History of Vijayanagara
The Vijayanagara empire was based in the Deccan, in peninsular and southern India, from 1336 onwards. It was founded by Harihara, also known as Hakka, and his brother Bukka Raya. It is named after its capital city (now ruined) of Vijayanagara, in modern Karnataka, India. It lasted from about 1336 to perhaps about 1660, though throughout its last century it was in a slow decline due to a massive and catastrophic defeat at the hands of an alliance of the sultanates, and the capital was taken and brutally razed and looted.
In the following two centuries, the Vijayanagar empire dominated all of southern India, and was probably stronger than any other power in the Indian subcontinent. The empire during that period served as a bulwark against invasion from the Turkic Sultanates of the Indo-Gangetic Plain; and remained in constant competition and conflict with the five Deccan Sultanates that established themselves in the Deccan to the north of it. It remained a land power. In about 1510, Goa, which had been under the rule of the Sultan of Bijapur, was captured by the Portuguese, possibly with the approval or connivance of Vijayanagara. Commerce between the Portuguese and Vijayanagara became very important to both sides. The empire is generally considered to have reached its peak during the rule of Krishna Deva Raya. Krishna conquered or subjugated territories on the east of the Deccan that belonged previously to Orissa. Many of the great monuments of the empire date from his time. Among these are the Hazara Rama temple, the Krishna temple and the Ugra Narasimha idol, all at Vijayanagara. He was followed by Achyuta Raya in 1530. In 1542, Achyuta was succeeded by Sada Siva Raya. But the real power lay with Rama (of the third dynasty), who seems to have made a point of unnecessarily provoking the Deccan sultanates, so that eventually they allied against him. In 1565, at the Battle of Talikota, the army of Vijayanagara was routed by an alliance of the Deccan sultanates. Rama Raya was killed in the Battle of Tallikot and his head (the real head) annually covered with oil and red pigment has been exhibited to the pious Mahomedans of Ahmudnuggur till 1829. With this, the last significant Hindu kingdom in the Deccan came to an end. Tirumala Raya the sole survivor left Vijayanagar with treasure on back of 550 elephants to Penukonda.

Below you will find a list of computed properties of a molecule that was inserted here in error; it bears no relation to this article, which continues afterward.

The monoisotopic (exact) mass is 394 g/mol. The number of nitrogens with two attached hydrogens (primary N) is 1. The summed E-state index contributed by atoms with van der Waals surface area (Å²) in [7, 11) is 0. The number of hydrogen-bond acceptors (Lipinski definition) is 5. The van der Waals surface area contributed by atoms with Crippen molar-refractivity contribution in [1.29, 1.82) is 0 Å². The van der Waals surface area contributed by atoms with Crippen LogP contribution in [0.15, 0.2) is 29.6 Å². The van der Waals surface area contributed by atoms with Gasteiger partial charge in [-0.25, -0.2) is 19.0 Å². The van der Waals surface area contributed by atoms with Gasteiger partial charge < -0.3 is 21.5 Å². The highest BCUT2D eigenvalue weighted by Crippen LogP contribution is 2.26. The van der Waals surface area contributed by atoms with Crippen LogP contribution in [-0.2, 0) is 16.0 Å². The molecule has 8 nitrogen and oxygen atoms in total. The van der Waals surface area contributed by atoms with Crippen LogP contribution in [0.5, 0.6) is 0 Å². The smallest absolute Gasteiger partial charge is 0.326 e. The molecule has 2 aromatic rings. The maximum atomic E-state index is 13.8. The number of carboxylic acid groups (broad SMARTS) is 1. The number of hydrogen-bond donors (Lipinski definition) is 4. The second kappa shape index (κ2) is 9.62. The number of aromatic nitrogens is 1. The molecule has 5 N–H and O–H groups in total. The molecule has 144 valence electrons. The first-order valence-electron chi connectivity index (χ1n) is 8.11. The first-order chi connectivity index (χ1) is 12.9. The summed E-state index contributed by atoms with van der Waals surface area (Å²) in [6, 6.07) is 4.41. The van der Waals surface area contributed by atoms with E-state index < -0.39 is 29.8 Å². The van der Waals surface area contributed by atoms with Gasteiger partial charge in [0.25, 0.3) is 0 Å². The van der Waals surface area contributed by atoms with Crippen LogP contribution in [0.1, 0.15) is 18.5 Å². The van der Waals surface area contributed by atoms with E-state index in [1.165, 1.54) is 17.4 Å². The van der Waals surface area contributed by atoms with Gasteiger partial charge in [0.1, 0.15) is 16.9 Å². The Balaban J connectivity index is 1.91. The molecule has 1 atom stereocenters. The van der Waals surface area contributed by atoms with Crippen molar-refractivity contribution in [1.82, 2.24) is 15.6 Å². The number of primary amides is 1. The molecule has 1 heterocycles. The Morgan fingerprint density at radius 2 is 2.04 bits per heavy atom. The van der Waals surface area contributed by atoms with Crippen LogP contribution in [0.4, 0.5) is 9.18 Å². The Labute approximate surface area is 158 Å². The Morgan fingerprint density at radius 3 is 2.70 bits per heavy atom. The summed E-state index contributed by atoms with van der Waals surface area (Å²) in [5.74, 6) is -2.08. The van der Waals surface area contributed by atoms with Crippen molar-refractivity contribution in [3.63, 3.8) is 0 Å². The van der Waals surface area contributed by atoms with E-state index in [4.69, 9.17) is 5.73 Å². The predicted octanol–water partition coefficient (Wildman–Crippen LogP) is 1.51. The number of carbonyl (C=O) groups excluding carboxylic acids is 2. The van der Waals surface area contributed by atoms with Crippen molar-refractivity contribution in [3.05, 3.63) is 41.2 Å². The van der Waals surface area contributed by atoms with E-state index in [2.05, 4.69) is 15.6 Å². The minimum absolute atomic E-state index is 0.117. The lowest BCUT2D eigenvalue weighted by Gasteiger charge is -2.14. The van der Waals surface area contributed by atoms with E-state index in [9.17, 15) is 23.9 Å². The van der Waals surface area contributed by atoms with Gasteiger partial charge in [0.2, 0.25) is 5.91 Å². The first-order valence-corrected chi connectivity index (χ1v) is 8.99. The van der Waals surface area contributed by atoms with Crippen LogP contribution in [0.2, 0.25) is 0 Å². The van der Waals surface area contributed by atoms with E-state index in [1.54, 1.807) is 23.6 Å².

Vijayanagara is considered by many today, especially in the state of Andhra Pradesh, to have been a golden age of culture and learning.
Dynasties and Rulers
This list is based on the book by Robert Sewell (A Forgotten Empire).
- Harihara I (Deva Raya) 1336-1343
- Bukka I 1343-1379
- Harihara II 1379-1399
- Bukka II 1399-1406
- Deva Raya I 1406-1412
- Vira Vijaya 1412-1419
- Deva Raya II 1419-1444
- (unknown) 1444-1449
- Mallikarjuna 1452-1465 (Dates uncertain)
- Rajasekhara 1468-1469 (Dates uncertain)
- Virupaksha I 1470-1471 (Dates uncertain)
- Praudha Deva Raya 1476-? (Dates uncertain)
- Rajasekhara 1479-1480 (Dates uncertain)
- Virupaksha II 1483-1484 (Dates uncertain)
- Rajasekhara 1486-1487 (Dates uncertain)
- Narasimha 1490-?
- Narasa (Vira Narasimha) ?-1509
- Krishna Deva 1509-1530
- Achyuta 1530-1542
- Sadasiva (in name only) 1542-1567
- Rama (ruled in practice) 1542-1565
- Tirumala (ruled in practice) 1565-1567
- Tirumala (crowned ruler) 1567-1575
- Ranga II 1575-1586
- Venkata I 1586-1614